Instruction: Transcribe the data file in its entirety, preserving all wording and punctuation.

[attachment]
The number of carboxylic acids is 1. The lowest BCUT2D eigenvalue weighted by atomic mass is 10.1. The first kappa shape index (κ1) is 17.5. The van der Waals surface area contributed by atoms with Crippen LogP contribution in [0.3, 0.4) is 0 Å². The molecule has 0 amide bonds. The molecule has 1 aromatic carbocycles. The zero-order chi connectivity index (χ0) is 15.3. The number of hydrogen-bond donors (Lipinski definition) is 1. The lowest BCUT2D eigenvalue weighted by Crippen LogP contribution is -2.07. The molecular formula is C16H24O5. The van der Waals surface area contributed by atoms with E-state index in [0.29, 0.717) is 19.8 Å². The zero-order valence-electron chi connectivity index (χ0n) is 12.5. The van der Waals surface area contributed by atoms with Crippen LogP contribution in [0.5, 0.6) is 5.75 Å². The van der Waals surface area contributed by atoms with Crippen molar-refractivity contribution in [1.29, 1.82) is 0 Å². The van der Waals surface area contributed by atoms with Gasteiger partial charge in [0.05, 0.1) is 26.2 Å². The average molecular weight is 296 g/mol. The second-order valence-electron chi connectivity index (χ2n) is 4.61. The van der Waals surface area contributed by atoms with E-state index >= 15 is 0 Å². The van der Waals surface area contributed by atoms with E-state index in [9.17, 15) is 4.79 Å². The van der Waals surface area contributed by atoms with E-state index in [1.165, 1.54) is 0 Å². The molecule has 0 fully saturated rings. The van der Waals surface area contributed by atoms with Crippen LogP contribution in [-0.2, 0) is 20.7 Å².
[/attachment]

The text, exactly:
The number of carboxylic acids is 1. The lowest BCUT2D eigenvalue weighted by atomic mass is 10.1. The first kappa shape index (κ1) is 17.5. The van der Waals surface area contributed by atoms with Crippen LogP contribution in [0.3, 0.4) is 0 Å². The molecule has 0 amide bonds. The molecule has 1 aromatic carbocycles. The zero-order chi connectivity index (χ0) is 15.3. The number of hydrogen-bond donors (Lipinski definition) is 1. The lowest BCUT2D eigenvalue weighted by Crippen LogP contribution is -2.07. The molecular formula is C16H24O5. The van der Waals surface area contributed by atoms with E-state index in [0.29, 0.717) is 19.8 Å². The zero-order valence-electron chi connectivity index (χ0n) is 12.5. The van der Waals surface area contributed by atoms with Crippen LogP contribution in [0.5, 0.6) is 5.75 Å². The van der Waals surface area contributed by atoms with Crippen molar-refractivity contribution in [1.29, 1.82) is 0 Å². The van der Waals surface area contributed by atoms with Gasteiger partial charge in [0.05, 0.1) is 26.2 Å². The average molecular weight is 296 g/mol. The second-order valence-electron chi connectivity index (χ2n) is 4.61. The van der Waals surface area contributed by atoms with E-state index >= 15 is 0 Å². The van der Waals surface area contributed by atoms with E-state index in [9.17, 15) is 4.79 Å². The van der Waals surface area contributed by atoms with E-state index in [1.165, 1.54) is 0 Å². The molecule has 0 fully saturated rings. The van der Waals surface area contributed by atoms with Crippen LogP contribution in [-0.2, 0) is 20.7 Å².